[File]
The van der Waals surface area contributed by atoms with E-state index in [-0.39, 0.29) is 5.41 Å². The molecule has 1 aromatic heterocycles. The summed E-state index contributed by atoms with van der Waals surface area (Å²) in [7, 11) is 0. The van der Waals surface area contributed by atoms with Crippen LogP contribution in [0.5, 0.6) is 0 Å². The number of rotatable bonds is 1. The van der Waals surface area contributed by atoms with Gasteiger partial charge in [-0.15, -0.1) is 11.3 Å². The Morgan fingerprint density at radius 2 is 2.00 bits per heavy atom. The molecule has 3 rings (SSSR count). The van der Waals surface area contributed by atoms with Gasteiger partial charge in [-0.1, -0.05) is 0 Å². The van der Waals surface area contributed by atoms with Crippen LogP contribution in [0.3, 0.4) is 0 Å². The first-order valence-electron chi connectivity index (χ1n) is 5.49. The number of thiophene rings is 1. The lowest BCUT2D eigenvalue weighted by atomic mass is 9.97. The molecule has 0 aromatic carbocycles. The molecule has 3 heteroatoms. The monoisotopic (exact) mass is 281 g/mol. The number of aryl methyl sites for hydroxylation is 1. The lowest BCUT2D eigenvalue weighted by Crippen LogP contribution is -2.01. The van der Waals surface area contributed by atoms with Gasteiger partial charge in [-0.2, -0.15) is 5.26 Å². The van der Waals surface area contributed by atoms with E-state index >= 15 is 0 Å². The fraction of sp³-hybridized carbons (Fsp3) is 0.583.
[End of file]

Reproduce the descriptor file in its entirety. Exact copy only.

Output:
The van der Waals surface area contributed by atoms with E-state index in [-0.39, 0.29) is 5.41 Å². The molecule has 1 aromatic heterocycles. The summed E-state index contributed by atoms with van der Waals surface area (Å²) in [7, 11) is 0. The van der Waals surface area contributed by atoms with Crippen LogP contribution in [0.5, 0.6) is 0 Å². The number of rotatable bonds is 1. The van der Waals surface area contributed by atoms with Gasteiger partial charge in [-0.15, -0.1) is 11.3 Å². The Morgan fingerprint density at radius 2 is 2.00 bits per heavy atom. The molecule has 3 rings (SSSR count). The van der Waals surface area contributed by atoms with Gasteiger partial charge in [-0.1, -0.05) is 0 Å². The van der Waals surface area contributed by atoms with Crippen LogP contribution in [0.3, 0.4) is 0 Å². The first-order valence-electron chi connectivity index (χ1n) is 5.49. The number of thiophene rings is 1. The lowest BCUT2D eigenvalue weighted by atomic mass is 9.97. The molecule has 0 aromatic carbocycles. The molecule has 3 heteroatoms. The monoisotopic (exact) mass is 281 g/mol. The number of aryl methyl sites for hydroxylation is 1. The lowest BCUT2D eigenvalue weighted by Crippen LogP contribution is -2.01. The van der Waals surface area contributed by atoms with Gasteiger partial charge in [-0.2, -0.15) is 5.26 Å². The van der Waals surface area contributed by atoms with E-state index >= 15 is 0 Å². The fraction of sp³-hybridized carbons (Fsp3) is 0.583.